The Basic Science of Geothermal Heating and Cooling

A number of homeowners here in San Antonio, TX, have signed on with Southwest Mechanical Services to make their homes geothermal homes. Still need convincing about geothermal heating and cooling yourself? Understanding something of the science behind it – and the mechanics as well – would probably help.

We’ve talked elsewhere about the merits of geothermal heating and cooling. It’s quite sufficient to say here that hardly any other methods of maintaining a climatically comfortable home environment year-round are as efficient, reliable, or ultimately budget-friendly, especially when you gauge the energy savings.

Here’s how geothermal makes that a reality.

Thar’s Gold Heat in Them Thar Hills!

We mine the earth for precious metals. We drill the earth for oil. Now, to an unprecedented degree, we’re tapping the earth for something no doubt just as valuable to many of us: the energy to heat and cool our homes that doesn’t call for oil.

You see, right below the earth’s crust – that would be about 33,000 feet under our feet – is a mantle of magma. This is a molten and semi-molten brew, primarily of silicates, in which temperatures run from 1300 degrees Fahrenheit to 2400 degrees Fahrenheit and hotter the deeper you go (not that you’d want to go there!). What this serves to do is keep the ground immediately under the earth’s surface at a fairly consistent year-round temperature of between 45 and 75 degrees Fahrenheit. So? Underground temperatures in San Antonio (and most places stateside, in any event) are warmer than the ambient air above ground in Winter and cooler than the ambient air above ground in Summer.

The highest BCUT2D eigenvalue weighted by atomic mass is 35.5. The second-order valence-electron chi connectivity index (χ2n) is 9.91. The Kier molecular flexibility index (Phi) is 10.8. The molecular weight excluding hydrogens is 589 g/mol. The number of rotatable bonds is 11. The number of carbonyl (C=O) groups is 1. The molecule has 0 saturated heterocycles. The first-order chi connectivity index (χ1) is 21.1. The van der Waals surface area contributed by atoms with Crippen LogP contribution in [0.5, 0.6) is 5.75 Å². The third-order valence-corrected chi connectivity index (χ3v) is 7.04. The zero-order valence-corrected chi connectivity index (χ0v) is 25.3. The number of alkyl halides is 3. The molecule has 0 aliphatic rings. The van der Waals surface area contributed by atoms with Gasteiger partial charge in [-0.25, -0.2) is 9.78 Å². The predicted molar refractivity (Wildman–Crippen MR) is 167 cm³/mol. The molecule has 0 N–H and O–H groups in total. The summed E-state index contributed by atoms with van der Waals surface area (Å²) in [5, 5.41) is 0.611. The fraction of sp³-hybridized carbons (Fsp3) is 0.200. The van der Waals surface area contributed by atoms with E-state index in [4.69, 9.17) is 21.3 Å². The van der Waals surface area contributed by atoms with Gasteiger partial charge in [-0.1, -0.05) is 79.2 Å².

Time to Get Pumped!

This, then, is what geothermal heating and cooling systems do: they transfer heat from the ground  to your home or heat from your home to the ground, as the season dictates. Either way, your home stays at the best possible temperature to keep you and your family comfy month after month.

The apparatus that executes the transfer is a geothermal heat pump. It continuously circulates water or some solution (commonly antifreeze) between your home and loops of piping (commonly fashioned of polyethylene, high-density polyethylene, PVC, or CPVC) placed in the ground. In Winter, the liquid is cold when it enters the ground. As it travels through the loops, it sucks up heat from the earth and is returned to your home warm. In Summer, the process is reversed: warm liquid goes into the loops, where it takes in the cooler ground temperatures before it’s returned to your home. Want details? You’ll find more specific information on ground loops here.

The primary point is that geothermal heating and cooling systems don’t produce energy. They aren’t like central heating systems, which generate heat themselves. Instead, geothermal systems heat and cool your home by making use of the energy already richly available beneath the earth’s surface. That’s why geothermal systems are not only quieter but also a lot more trustworthy, need less maintenance, have much longer lifespans, and are more environmentally friendly than old-school HVACs. That’s also why, in the end, you’ll save lots more more money by going geothermal.

Curious now? See Southwest Mechanical Services, your San Antonio geothermal heating and cooling authority, today.